Hicks got into the driver‟s seat. Boyd was sitting in the front passenger seat, and
Armstrong was sitting in the backseat. Dyer leaned on the passenger side of the
car and continued to speak with the three men. According to Meeks, she stood
near the hood of the car, waiting for the men to finish their conversation.
Dyer and Meeks both noticed a young man walking toward them. Dyer
recognized the man as defendant, whom he knew to be a Bloods gang member
with the gang moniker of “Little Sonny.” Dyer and defendant knew each other
when they were both held in the same California Youth Authority (CYA) juvenile
facility. Although defendant belonged to a Bloods gang, he was not wearing
colors associated with the Bloods gangs, but colors that blended into the Crips
neighborhood. During this time in 1994 a gang war was underway between the
Bloods and the Crips. The 46th Street Neighborhood Crips gang, along with the
Rollin‟ 60s Crips gang, were enemies of the Six Deuce Brim Bloods gang —
defendant‟s gang. Defendant pulled out a gun and shot at Dyer. Dyer ducked,
crawled to the front of the car, then stood up and ran down the street while
defendant fired a number of shots into the Cadillac at close range. Meeks stood
Hicks suffered a fatal gunshot wound to his head at the right temple area
and a nonfatal gunshot wound to his upper right arm. The wounds were consistent
with Hicks having raised his arm up in a defensive position at the side of his head.
Boyd suffered gunshot wounds to his chest, the ring finger of his left hand, and his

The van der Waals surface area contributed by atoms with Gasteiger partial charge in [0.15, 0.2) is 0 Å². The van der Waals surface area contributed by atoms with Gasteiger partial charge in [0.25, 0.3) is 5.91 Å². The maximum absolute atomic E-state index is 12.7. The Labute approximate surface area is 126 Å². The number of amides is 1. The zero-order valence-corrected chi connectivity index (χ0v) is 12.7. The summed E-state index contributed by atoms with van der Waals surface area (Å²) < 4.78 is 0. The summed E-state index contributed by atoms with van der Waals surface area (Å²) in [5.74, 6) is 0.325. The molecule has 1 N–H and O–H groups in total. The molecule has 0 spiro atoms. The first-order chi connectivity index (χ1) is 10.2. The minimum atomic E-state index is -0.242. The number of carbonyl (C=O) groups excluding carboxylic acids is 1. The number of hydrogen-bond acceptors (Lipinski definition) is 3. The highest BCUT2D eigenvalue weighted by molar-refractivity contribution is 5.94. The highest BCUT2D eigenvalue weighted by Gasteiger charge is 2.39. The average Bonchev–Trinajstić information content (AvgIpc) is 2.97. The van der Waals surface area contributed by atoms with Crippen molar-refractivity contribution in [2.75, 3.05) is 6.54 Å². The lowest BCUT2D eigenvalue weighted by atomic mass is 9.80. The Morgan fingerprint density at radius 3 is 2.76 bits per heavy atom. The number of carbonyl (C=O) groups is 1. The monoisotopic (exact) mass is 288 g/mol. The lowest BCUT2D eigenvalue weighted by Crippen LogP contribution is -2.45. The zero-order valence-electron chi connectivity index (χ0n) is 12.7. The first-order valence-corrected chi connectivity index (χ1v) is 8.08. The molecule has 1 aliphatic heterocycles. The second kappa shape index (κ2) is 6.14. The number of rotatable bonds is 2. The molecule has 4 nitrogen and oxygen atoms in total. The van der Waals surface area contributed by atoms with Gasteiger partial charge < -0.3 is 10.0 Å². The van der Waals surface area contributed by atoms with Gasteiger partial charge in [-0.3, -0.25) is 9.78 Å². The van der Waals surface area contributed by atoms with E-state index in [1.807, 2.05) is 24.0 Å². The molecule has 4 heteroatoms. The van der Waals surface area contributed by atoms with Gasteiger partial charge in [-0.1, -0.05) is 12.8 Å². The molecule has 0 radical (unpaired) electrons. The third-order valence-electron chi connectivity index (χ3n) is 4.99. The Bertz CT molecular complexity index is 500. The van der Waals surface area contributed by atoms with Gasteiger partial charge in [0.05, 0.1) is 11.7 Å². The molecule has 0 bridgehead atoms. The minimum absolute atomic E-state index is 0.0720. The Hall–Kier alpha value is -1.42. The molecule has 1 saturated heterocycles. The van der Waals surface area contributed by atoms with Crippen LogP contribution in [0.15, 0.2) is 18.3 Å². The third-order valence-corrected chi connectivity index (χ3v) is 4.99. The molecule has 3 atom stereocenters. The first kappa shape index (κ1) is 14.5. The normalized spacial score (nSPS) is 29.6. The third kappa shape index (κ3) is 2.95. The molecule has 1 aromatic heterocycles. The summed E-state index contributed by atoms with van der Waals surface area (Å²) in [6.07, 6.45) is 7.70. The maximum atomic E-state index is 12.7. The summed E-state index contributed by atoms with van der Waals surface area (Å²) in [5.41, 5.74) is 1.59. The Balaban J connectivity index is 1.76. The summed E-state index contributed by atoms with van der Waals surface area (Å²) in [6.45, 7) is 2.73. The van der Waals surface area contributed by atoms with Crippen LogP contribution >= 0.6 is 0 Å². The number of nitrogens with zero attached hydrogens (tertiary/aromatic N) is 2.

right forearm. One of the bullets that entered his chest fatally damaged his liver
and heart. Armstrong was also shot in the arm and chest. The bullet that entered
his chest fatally damaged his liver, heart, and left lung. When defendant finished
shooting, he walked back toward an alley, got into a red four-door car, and drove
down 47th Street.
Hicks died in the Cadillac. Boyd exited the Cadillac and ran into Ford‟s
Liquor store. Meeks followed Boyd into the store and saw that he had been shot.
She ran back across the street to a pay phone, dialed 911, and reported the
shootings. Lisa Mallard, who was in the liquor store with the owner, an employee,
and another individual, tried to calm Boyd. Mallard told him that the paramedics
were coming, but Boyd passed out and died. Armstrong exited the Cadillac, but
collapsed near the corner of 47th and Western. Armstrong and Boyd were
transported to area hospitals. Armstrong died at the hospital.
When Dyer returned to the scene, he saw Hicks‟s body still in the driver‟s
seat, with blood everywhere. He saw the police and paramedics arrive, but he did
not talk to them. Dyer felt that he should not say anything because a gang member
would be labeled a “snitch” if he spoke to the police about a gang-related crime,
even if the crime was committed by a rival gang against the member‟s own gang.
Dyer feared that if he told the police what he knew about the shooting, others